Change the oil in your first generation NA MX-5 Miata to keep it running strong. Regular oil changes are one of the easiest DIY maintenance procedures to prolong engine life.

For years, 3,000 miles was the correct interval to wait between oil changes, but that is no longer the case. Conventional oil in today's engines can easily last over 5,000 miles between changes. Synthetic oils are even more durable, maintaining good engine performance beyond 10,000 miles.


  1. Begin jacking up the front driver's side corner of the car by placing a jack between the two notches towards the front of the car on the long vertical part of the frame.
    • Begin jacking up the front driver's side corner of the car by placing a jack between the two notches towards the front of the car on the long vertical part of the frame.

    • It is helpful, but not necessary to jack both sides of the car. Since the oil drain plug drains to the passenger side of the vehicle centerline, jacking up the just the driver side is sufficient.

  2. Raise the corner of the car enough so that you can comfortably work underneath it.
    • Raise the corner of the car enough so that you can comfortably work underneath it.

    • Place a jack stand underneath the frame next to the jack.

    • Slowly lower the jack so that the car is resting on the jack stand.

    • Many hydraulic jacks are lowered by placing the open end of the handle over a knob and turning it counterclockwise. Consult the owner's manual for your jack if you don't know how to lower it.

    • Never work underneath a car that is only supported by a jack. The jack may slip or fail, resulting in serious injury or death.

    • Locate the 19 mm hex oil drain plug on the passenger side of the oil pan.

    • Place an oil drain pan underneath the oil drain plug.

    • Be sure that the drain pan is positioned so that it will catch the oil when it is streaming out of the oil pan.

    • Always wear protective gloves and eyewear when working with motor oil. Be careful if your car has been running recently as the engine and transmission may be very hot. Keep rags or towels nearby to wipe up any spills.

    • Use a 19 mm box end wrench or socket wrench to loosen the oil drain plug.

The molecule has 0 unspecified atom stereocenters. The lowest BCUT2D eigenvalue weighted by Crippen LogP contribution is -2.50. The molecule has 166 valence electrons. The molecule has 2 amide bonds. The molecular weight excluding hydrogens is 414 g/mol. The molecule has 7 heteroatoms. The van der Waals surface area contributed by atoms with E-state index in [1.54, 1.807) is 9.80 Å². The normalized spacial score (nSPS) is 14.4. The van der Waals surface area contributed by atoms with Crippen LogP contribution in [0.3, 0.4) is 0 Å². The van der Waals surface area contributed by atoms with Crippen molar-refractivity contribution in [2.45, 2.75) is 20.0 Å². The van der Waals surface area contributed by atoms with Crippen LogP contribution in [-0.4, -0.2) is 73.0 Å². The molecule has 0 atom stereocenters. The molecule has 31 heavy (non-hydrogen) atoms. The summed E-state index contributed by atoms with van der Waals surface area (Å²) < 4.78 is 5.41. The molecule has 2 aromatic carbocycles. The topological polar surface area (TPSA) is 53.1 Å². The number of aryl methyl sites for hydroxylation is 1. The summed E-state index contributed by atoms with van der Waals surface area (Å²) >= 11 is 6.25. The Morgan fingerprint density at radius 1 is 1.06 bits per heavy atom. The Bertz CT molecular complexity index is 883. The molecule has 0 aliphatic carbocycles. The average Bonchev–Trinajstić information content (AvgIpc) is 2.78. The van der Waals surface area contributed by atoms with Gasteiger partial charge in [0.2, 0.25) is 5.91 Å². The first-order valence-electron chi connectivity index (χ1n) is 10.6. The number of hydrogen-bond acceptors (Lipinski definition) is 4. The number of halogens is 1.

• After a few full turns with the wrench, use your fingers to loosen the oil drain plug.

    • When the drain plug is completely loose, let it fall into the oil drain pan with the draining oil.

    • Watch the draining oil for shiny specks. Metal flakes in the oil could mean that there is a serious problem with the internals of your engine.

    • Allow oil to drain out of the oil pan until it slows to small drops.

    • Once the draining has slowed significantly, wipe off the area around the oil drain with a rag or towel.

    • Replace the drain plug and hand-tighten it.

    • Open the driver's side door and locate the hood release lever.

    • Pull the lever until you hear the hood click open.

    • Locate the black hood catch lever just to the driver's side of the center of the hood at the front of the car.

    • Lift the lever with one hand while lifting up the hood with the other.

    • With the hood raised, insert the hood prop into the hole marked "rod" on the inside of the hood.

    • The oil filter is a small cylinder, about 2.5" in diameter, located on the right side of the engine underneath the intake manifold.

    • Hold a rag or towel underneath the oil filter and grab the filter with your hand. The rag will be used to catch any leaking oil when removing the filter

    • Loosen the oil filter by twisting it counterclockwise.

    • You may have to use an oil filter wrench if the filter is on too tight. There is very limited space next to the engine, though, so a wrench that fits over the top of the filter is ideal.

    • When the oil filter is completely loose, rotate it so that the open end is facing upward to prevent any large spills before removing it from the engine bay.

    • Remove the oil filter and set it on a level surface with the open end facing up.

    • Use a rag or towel to wipe off any excess oil around the filter threads.

    • Dip your finger into the container of new oil, and apply a thin layer of oil to the O-ring of the new filter.

    • There are a number of different viscosities of oil that can be used in the Miata's engine. Use the chart from the owner's manual to select the appropriate viscosity based on the temperatures the engine will be operating in.